Memory Performance: 16GB DDR3-1333 to DDR3-2400 on Ivy Bridge IGP with G.Skillby Ian Cutress on October 18, 2012 12:00 PM EST
Conversion – Xilisoft 7
Another classic example of memory bandwidth and speed is during video conversion. Data is passed between the memory and the CPU for processing – ideally faster memory here helps as well as memory that can deal with consecutive reads. Multiple threads on the CPU will also provide an additional stress, as each will ask for different data from the system. Our test uses two sets of conversions: first, a series of 160 videos have the first three minutes of each converted from various formats (480p to 1080p mkv) to AAC audio; and second is the motherboard testing, converting 32 1080p videos to iPod format. Each test is measured by the time taken to complete.
Converting to AAC seems to depend not on the memory – the movement of data from storage to memory to CPU is faster than the CPU can compute.
Video conversion is often one area quoted as being beneficial for memory speed, however these does not seem strictly true. As data is moved from storage to memory to the CPU, only if that memory transfer is the limiting factor does having faster memory help. In conversion to an iPod video format, that seems true moving from DDR3-1333 to DDR3-2133 just about, however it seems the limiting factor is still the CPU speed or the algorithm doing the conversion.
Folding on GPU
Memory usage is all algorithm dependent – if the calculation has a lot of small loops that do not require additional reads memory, then memory is unimportant. If the calculation requires data from other sources in those calculations, then memory can either be stressed randomly or sequentially. Using Ryan’s Folding benchmark as a platform, we are testing how much memory affects the serial calculation part of a standard F@H work unit.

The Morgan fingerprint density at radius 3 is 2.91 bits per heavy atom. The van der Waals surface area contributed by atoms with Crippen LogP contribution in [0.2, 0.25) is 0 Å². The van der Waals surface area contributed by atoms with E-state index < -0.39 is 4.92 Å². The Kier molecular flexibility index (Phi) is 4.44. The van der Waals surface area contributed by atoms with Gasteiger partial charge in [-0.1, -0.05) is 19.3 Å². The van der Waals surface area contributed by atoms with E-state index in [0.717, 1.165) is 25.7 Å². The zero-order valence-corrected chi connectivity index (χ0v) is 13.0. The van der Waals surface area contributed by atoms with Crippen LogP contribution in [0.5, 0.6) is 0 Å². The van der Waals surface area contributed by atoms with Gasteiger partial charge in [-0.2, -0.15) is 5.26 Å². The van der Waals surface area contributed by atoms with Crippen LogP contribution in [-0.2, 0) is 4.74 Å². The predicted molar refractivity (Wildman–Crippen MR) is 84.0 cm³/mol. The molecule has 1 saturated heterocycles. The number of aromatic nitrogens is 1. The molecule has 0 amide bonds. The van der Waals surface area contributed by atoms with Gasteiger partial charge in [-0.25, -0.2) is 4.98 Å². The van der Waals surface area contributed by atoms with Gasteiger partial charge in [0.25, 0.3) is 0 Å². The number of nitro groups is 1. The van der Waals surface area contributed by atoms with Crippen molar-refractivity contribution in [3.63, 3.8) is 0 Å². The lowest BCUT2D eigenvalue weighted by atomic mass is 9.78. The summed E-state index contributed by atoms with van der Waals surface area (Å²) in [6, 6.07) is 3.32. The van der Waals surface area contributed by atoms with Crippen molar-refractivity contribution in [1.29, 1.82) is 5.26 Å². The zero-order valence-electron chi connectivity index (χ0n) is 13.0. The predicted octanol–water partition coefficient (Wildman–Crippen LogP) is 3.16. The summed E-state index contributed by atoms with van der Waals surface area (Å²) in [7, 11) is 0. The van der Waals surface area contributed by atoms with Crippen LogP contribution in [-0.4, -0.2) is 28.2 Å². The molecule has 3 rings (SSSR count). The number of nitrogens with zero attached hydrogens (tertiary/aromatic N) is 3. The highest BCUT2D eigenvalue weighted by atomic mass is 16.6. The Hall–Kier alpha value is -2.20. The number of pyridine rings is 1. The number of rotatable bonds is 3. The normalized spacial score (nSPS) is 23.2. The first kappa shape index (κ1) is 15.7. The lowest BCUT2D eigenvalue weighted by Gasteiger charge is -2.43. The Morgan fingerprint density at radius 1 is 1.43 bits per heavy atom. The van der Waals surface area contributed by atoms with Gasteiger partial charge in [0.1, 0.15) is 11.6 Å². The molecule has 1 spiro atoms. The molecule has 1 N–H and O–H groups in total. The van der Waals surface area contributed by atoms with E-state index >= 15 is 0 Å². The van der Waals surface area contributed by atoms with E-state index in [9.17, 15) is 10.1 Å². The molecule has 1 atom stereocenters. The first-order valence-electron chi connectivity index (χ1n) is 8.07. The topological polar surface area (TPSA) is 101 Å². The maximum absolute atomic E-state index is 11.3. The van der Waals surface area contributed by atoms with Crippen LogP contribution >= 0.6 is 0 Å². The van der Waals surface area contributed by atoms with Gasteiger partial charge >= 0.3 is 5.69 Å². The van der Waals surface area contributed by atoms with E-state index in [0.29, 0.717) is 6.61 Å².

Unfortunately this test is only available to the nearest second, thus the benchmark finishes in either 89 or 90 seconds, giving appropriate ns/day. From the results, folding on GPUs is not affected by memory speed.
WinRAR x64 4.20
When compressing or converting files from one format to another, the file itself is often held in memory then passed through the CPU to be processed, then written back. If the file is larger than the available memory, then there is also loading time between the storage and the memory to consider. WinRAR is a variable multi-threaded benchmark, whereby the files it converts and compresses determines how much multi-threading takes place. When in multithreaded mode, the rate of cache misses can increase, leading to a less-than optimal scaling. Having fast memory can help with this.
WinRAR is one of the benchmarks in our testing suite that benefits immensely from having faster memory. Moving from DDR3-1333 to DDR3-2400 speeds the process up by 20%, with the biggest gain moving from 1333 to 1600, and noticeable gains all the way up to 2133 C9.
Greysky's x264 HD 5.0.1
The x264 HD test, now version 5.0.1, tests the time to encode a 1080p video file into a high quality x264 video file. This test is standard across a range of reviews from AnandTech and other websites allowing for easy comparison. The benchmark is capable of running all cores to the maximum. Results here are reported as the average across four attempts for both the first and second passes.
In another conversion test, we see that this benchmark gets a ~5% boost with faster memory, although Pass 1 sees a bigger boost than Pass 2. If conversion into x264 is the main purpose of the system, then the price premium of the faster memory could easily be justifiable.